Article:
Control of Canine Dominance Behavior: Approach — Part A

Dominant dogs require special training, but so do their owners. Too often, an exasperated dog owner will yell or lash out in sheer frustration when the dog pushes the owner beyond bearable limits. Or the overwhelmed Owner will treat the dog as Helen Keller’s parents treated her, turning her into “an animal” until Annie appeared on the scene. In the words of Captain Keller to Annie Sullivan: “…Give him anything he wants…” Backfire!

So let’s start with you, the dog’s owner. Understand that your own attitude and timing are critical to a successful outcome.

One of the most important things to remember when working with a dominant dog is Keep your humor. Yelling is counterproductive and only drives away a difficult animal. Yelling intensifies the problem. You can’t fight fire with fire.

Instead, remember that: “Iron sharpens iron.”

Focus. It’s up to you to be consistent, firm and consistent, and make sure you’re calm as you begin your daily work with your dog. This approach is not incompatible with love, because those who love their children and dogs will teach, guide and discipline them with a constant, fair and firm hand, so that they can be the best they can be. That is your goal with your dog.

Take the control. To do this, it is very important that you establish and maintain eye contact by taking authority over your Dominant Dog. While the submissive dog will look away, the dominant dog will keep looking.

Eye contact is also critical to keeping the dog’s attention and keeping it in an obedient posture. In dog parlance, the first to look away “loses” and submits. Let his eyes send the focused message of “control” and “authority.”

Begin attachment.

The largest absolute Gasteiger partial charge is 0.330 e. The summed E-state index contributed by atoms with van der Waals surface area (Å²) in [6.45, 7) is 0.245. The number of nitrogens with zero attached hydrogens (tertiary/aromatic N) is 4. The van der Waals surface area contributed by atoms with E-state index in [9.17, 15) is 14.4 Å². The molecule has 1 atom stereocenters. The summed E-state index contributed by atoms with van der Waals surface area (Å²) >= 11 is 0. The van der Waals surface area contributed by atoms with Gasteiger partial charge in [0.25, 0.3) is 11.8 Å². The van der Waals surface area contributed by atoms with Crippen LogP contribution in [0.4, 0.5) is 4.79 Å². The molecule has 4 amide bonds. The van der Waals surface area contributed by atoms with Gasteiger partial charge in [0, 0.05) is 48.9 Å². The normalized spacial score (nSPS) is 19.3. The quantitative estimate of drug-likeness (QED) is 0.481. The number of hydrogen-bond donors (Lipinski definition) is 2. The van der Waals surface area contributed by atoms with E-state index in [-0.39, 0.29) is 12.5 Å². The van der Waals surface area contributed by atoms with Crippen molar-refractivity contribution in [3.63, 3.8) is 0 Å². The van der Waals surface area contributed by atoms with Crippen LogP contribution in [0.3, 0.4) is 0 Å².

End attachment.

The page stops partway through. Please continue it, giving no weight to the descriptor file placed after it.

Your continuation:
In addition, YOU must “claim” all the things that the dominant dog considers “his possessions”. be it toys, rugs, bones, or whatever. You must present yourself as the dominant, and all things in the house as yours. Only then do you “invite him in” and “share” these things with him.

You cannot allow the dog to claim or take possession of anything. You do not want to encourage the development of more dominant, possessive, or aggressive behaviors. In fact, aggressive dog dominance evolves naturally from an uncorrected dominance posture. Instead, it breaks the cycle.

Another key to breaking the dog’s dominance behavior: DON’T let the dog get what he wants “for free.” Make him earn it!

Earn it, don’t own it!

For example, a dominant dog should be given a brisk walk or strenuous exercise before being fed, such as a 30-minute brisk walk, followed by “cool-down” time (or he’ll get sick). He must be required to abide by the rules and to respond obediently to his leadership, so that he feels that he is “working” with “purpose” and “value.”

It’s exciting to see a previously out of control dog stand proud with a happy gleam in his eyes because he knows he has a job and limits, that he doesn’t have the burden of controlling things and that he can trust you, and that hey! has achieved something of perceived value and pleased you! The dog then enjoys obedience!

Then you have earned the right to something you want. . . not as a training or bribery tool, but removed from the actual training time. . . not as something that belongs to him, but as a gift from you. . . an expression of their pleasure and general affection. . . Y only when YOU choose to give it. . . only in YOUR time. YOU are in control. Don’t give it up!

There is an explicit dog training technique to use on a dominant dog. Contains a little known technique on YOUR FOCUS so the dog can actually SMELL AND FEEL your authority and control!

It also applies the canine communication system of “silence, submission and leadership”. . . dog whisperer behavior approach, in familiar terms. After all, for effective communication with your dog, to command and control his attention and focus in a positive and constructive way, you need to speak HIS language.

. . . And that requires YOU to have a quiet way of establishing and maintaining your OWN cool, calm, collected focus and sense of power and authority. Part B of this free article details a little-known secret, a dog training tip to help you do just that! (It’s also effective for commanding respect in the workplace.)

Give no room to the domain, and it won’t scale.

Give it an inch, and it’ll take a mile . . .

Brain Training 4 Dogs

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